ICPR – International Commission for the Protection of the Rhine

Heavy metals

The term “heavy metals” is used to designate a group of metals with particular characteristics. For the Rhine water quality, arsenic, lead, cadmium, chromium, copper, nickel, mercury and zinc are of particular relevance.
Heavy metals are used in many fields, particularly for metal refining to obtain the desired material properties. They adsorb to and accumulate in suspended matter. In small quantities they may be of vital importance (essential) for organisms. Even in low concentrations, many heavy metals, and this includes the essential ones, may be harmful to the health of organisms or toxic. EU environmental quality standards and target values have been developed in order to be able to assess noxious concentrations for organisms.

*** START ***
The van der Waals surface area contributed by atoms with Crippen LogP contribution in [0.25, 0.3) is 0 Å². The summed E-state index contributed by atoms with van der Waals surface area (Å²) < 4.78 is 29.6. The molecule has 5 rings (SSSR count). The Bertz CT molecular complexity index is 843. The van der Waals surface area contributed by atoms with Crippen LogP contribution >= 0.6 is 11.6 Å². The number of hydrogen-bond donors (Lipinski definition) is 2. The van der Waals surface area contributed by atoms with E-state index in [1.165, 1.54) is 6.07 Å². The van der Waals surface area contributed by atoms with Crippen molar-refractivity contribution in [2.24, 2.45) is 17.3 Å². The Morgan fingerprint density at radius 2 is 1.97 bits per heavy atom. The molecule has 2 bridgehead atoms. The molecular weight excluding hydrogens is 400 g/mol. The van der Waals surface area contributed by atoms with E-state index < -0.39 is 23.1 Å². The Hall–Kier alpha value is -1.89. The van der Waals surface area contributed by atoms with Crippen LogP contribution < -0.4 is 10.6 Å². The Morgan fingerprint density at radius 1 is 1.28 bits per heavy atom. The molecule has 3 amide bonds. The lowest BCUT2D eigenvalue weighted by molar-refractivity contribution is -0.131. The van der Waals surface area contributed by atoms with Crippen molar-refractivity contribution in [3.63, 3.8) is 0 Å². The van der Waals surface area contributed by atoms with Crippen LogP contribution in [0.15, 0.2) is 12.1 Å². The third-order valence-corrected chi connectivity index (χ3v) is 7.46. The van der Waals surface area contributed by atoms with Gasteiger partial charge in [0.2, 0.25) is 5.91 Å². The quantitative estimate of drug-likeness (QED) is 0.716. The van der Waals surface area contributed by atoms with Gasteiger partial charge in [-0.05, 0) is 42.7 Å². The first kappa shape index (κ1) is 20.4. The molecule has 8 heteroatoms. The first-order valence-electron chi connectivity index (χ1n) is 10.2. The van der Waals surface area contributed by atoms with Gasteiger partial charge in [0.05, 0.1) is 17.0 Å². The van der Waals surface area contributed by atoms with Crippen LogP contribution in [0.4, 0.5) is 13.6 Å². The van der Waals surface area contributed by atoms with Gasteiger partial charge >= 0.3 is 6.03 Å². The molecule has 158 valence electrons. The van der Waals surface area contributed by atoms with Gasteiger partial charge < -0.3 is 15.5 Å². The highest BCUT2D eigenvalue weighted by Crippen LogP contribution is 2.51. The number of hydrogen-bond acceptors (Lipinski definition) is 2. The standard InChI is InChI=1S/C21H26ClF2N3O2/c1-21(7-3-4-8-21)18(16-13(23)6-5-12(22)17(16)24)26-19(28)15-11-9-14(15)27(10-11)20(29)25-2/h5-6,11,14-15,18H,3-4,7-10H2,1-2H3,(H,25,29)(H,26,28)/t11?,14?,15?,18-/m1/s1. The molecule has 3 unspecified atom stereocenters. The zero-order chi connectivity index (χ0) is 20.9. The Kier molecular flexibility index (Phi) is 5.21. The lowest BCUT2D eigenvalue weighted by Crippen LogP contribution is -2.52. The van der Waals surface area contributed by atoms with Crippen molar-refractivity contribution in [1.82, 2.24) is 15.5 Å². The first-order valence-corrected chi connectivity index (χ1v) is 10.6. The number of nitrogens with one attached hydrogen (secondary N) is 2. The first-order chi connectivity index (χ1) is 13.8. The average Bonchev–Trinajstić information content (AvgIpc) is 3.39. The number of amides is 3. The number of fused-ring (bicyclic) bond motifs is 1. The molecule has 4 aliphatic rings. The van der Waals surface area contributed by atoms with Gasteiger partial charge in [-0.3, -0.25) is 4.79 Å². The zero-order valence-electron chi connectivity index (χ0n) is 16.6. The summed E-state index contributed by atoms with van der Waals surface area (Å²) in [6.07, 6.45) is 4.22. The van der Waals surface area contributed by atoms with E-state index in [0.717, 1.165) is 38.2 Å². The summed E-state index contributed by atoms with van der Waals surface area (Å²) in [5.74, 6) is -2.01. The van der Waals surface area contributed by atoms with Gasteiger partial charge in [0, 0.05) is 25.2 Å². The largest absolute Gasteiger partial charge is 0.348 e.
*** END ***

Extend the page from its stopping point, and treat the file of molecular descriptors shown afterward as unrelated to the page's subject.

Even though the heavy metal concentrations in the Rhine water and in suspended matter have fallen, the contents of certain heavy metals - in particular of those of diffuse origin - continues to be too high. The environmental quality standards according to the Water Framework Directive are being exceeded in individual cases. The target values for zinc in suspended matter are still being exceeded.


The most important sources for zinc are industry, mining, burning of coal and waste as well as steel production. Galvanized sheet metal is for example used on roofs, for downpipes, gutters, chimney coverings and skylights and even for covering entire roofs. The zinc contained in the sheet metal reaches the Rhine via sewer systems and subsequent input pathways.

The main input pathways for zinc into the Rhine are treated urban wastewater and storm water overflows, combined mixed water inflows and sewer conducts not connected to the sewerage network. Regionally, surface runoff from sealed surfaces may be of great importance.